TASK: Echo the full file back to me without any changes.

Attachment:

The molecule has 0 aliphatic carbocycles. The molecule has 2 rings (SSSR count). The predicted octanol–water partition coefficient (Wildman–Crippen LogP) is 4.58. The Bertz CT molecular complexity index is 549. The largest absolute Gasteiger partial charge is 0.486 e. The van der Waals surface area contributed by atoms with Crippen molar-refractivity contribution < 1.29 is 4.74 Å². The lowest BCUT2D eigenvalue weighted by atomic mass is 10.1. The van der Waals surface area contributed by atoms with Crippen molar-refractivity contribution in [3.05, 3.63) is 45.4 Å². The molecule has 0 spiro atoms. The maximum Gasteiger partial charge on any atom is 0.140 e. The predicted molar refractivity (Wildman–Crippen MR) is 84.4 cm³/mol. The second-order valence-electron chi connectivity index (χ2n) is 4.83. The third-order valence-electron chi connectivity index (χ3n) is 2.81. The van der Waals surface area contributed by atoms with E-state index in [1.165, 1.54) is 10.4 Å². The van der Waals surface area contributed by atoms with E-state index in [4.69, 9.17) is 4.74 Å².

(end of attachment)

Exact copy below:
The molecule has 0 aliphatic carbocycles. The molecule has 2 rings (SSSR count). The predicted octanol–water partition coefficient (Wildman–Crippen LogP) is 4.58. The Bertz CT molecular complexity index is 549. The largest absolute Gasteiger partial charge is 0.486 e. The van der Waals surface area contributed by atoms with Crippen molar-refractivity contribution < 1.29 is 4.74 Å². The lowest BCUT2D eigenvalue weighted by atomic mass is 10.1. The van der Waals surface area contributed by atoms with Crippen molar-refractivity contribution in [3.05, 3.63) is 45.4 Å². The molecule has 0 spiro atoms. The maximum Gasteiger partial charge on any atom is 0.140 e. The predicted molar refractivity (Wildman–Crippen MR) is 84.4 cm³/mol. The second-order valence-electron chi connectivity index (χ2n) is 4.83. The third-order valence-electron chi connectivity index (χ3n) is 2.81. The van der Waals surface area contributed by atoms with E-state index in [1.165, 1.54) is 10.4 Å². The van der Waals surface area contributed by atoms with E-state index in [4.69, 9.17) is 4.74 Å².